If and when we get a 2020 season, it should be almost like a tryout for the next phase of the Jets’ reboot. Numbering the steps would be an exercise in futility, but the Jets feel like they’re closer than ever to the one that finally yields profit. Adams leads a developing defense alongside fellow veteran and All-Pro C.J. Mosley. Sam Darnold and Le’Veon Bell provide a rare instance of having two backfield saviors.
Last season proved that this group consisted of mere star athletes, not miracle workers. If the Jets were truly going to contend and take over the post-Tom Brady AFC, they needed to have consistent options available at every slot in the depth chart.
The Jets thus wisely used their offseason capital on finding such solutions, primarily ones that were going to make the jobs of a long-suffering offense a lot easier. McGovern was added alongside single-year men and fellow blockers Greg Van Roten and George Fant. Accomplished veteran insurance came in the form of Joe Flacco and Frank Gore. December’s breakout receiver Breshad Perriman can be a veteran target for Darnold.
Such options even revealed themselves at home. Bless Austin was a sixth-round steal from Rutgers. Jordan Jenkins, Neville Hewitt, James Burgess, Brian Poole, and Arthur Maulet each earned invitations to stay for another year.
Thus, the 2020 season will be a test, one of strength and mettle. With these one-year deals, Douglas has told those who signed them that there is a chance that they can be the ones to finally put the Jets back in football’s more refined residencies. But, if they want to do that, they’re going to have to prove it.
Adams is far beyond that stage.
If the Jets need to convince Adams that a long-term deal isn’t feasible right now, they should tell him that his spot in New York is secure and that there’s a plan. That plan will go through some lean times, but it’s a plan nonetheless, one where those invited on one-year deals will have to prove themselves worthy of suiting up alongside Adams for the new decade.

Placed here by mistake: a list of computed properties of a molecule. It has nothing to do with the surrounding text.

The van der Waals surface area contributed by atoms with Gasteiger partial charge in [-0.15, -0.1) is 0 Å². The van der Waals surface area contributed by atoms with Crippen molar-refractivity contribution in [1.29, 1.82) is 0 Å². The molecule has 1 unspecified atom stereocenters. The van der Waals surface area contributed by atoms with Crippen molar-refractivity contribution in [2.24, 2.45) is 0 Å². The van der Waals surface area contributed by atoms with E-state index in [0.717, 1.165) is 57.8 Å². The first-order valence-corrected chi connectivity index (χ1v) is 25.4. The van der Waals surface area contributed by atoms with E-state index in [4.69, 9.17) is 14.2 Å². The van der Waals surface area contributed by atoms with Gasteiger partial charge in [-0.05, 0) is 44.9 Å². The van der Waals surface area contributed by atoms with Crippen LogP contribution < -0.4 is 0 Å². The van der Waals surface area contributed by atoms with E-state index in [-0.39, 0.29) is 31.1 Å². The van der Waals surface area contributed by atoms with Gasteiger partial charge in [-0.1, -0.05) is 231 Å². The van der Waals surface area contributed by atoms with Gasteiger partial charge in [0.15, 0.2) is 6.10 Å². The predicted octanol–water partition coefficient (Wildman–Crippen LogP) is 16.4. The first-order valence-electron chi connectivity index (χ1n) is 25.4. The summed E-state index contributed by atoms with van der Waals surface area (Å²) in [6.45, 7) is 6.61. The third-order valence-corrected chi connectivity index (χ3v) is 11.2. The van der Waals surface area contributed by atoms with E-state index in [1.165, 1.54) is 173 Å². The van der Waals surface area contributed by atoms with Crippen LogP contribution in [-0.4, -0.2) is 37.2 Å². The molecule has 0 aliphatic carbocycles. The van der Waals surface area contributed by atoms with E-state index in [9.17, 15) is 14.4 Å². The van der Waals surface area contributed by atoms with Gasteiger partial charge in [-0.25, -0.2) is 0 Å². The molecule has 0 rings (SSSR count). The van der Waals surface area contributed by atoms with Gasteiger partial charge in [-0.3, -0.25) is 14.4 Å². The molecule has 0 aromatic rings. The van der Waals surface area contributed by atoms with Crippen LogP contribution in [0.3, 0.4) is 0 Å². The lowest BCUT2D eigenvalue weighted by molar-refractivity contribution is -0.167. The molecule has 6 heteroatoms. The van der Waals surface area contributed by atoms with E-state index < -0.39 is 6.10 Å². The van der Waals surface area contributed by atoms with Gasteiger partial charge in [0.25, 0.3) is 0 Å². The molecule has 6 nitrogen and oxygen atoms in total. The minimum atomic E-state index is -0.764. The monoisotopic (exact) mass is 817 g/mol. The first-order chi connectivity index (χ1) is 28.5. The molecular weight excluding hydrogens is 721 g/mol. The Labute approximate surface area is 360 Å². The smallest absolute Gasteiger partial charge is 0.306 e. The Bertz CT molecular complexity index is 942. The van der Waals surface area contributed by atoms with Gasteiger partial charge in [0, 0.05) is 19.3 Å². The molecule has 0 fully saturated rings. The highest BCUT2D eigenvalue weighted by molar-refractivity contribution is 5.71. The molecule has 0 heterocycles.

The Jets might not even be done assembling this team of tryouts as is. After all, they’re still armed with just below $15 million in cap space (not counting the newest deal for Flacco). They reportedly brought in the backup quarterback less than a week ago and would be wise to peruse the remaining veteran market on receivers (Demaryius Thomas, Taylor Gabriel, Paul Richardson) and linebackers (Markus Golden, Nigel Bradham).
Simply put the Jets could be in a better position to succeed, perhaps even this season, if they keep on building. Doing so would conflict with Adams’ apparent goal of being the NFL’s top-paid safety. Barring any cap slashes, it would hard to deal a majority of the remaining cap space solely to Adams right now while continuing to prepare for more immediate endeavors.
Barring anything truly disastrous, things seem to continually trend in the direction of an Adams extension. There have been bumps in the road, but no uncontrollable fires thus far. The fact of the matter is that, right now, the Jets have the leverage in this situation, and it would be silly for either side to truly challenge or exploit that. Jamal Adams is far beyond the current New York plan of one-year “prove it” deals. There’s a time and place for an extension…it simply isn’t this very moment.
Geoff Magliocchetti is on Twitter @GeoffJMags